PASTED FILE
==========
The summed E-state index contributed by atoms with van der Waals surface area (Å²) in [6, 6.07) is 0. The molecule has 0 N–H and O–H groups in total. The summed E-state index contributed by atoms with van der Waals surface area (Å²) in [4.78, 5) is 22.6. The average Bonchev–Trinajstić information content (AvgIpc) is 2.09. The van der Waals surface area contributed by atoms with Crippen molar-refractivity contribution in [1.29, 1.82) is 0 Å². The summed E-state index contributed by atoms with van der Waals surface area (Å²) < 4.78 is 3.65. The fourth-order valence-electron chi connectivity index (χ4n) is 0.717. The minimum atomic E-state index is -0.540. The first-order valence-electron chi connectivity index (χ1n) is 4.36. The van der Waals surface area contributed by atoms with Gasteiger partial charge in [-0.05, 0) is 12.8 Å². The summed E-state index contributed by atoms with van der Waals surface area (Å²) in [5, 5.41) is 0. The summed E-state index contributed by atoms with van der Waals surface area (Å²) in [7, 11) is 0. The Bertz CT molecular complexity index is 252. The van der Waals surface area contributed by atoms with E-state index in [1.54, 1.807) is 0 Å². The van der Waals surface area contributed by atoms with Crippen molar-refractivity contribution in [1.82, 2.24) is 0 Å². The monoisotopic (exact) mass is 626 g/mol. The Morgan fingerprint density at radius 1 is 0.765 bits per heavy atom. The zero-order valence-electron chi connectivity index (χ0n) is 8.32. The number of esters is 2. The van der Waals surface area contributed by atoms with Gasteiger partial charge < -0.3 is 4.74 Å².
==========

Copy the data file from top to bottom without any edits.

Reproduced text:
The summed E-state index contributed by atoms with van der Waals surface area (Å²) in [6, 6.07) is 0. The molecule has 0 N–H and O–H groups in total. The summed E-state index contributed by atoms with van der Waals surface area (Å²) in [4.78, 5) is 22.6. The average Bonchev–Trinajstić information content (AvgIpc) is 2.09. The van der Waals surface area contributed by atoms with Crippen molar-refractivity contribution in [1.29, 1.82) is 0 Å². The summed E-state index contributed by atoms with van der Waals surface area (Å²) < 4.78 is 3.65. The fourth-order valence-electron chi connectivity index (χ4n) is 0.717. The minimum atomic E-state index is -0.540. The first-order valence-electron chi connectivity index (χ1n) is 4.36. The van der Waals surface area contributed by atoms with Gasteiger partial charge in [-0.05, 0) is 12.8 Å². The summed E-state index contributed by atoms with van der Waals surface area (Å²) in [5, 5.41) is 0. The summed E-state index contributed by atoms with van der Waals surface area (Å²) in [7, 11) is 0. The Bertz CT molecular complexity index is 252. The van der Waals surface area contributed by atoms with E-state index in [1.54, 1.807) is 0 Å². The van der Waals surface area contributed by atoms with Crippen molar-refractivity contribution in [1.82, 2.24) is 0 Å². The monoisotopic (exact) mass is 626 g/mol. The Morgan fingerprint density at radius 1 is 0.765 bits per heavy atom. The zero-order valence-electron chi connectivity index (χ0n) is 8.32. The number of esters is 2. The van der Waals surface area contributed by atoms with Gasteiger partial charge < -0.3 is 4.74 Å².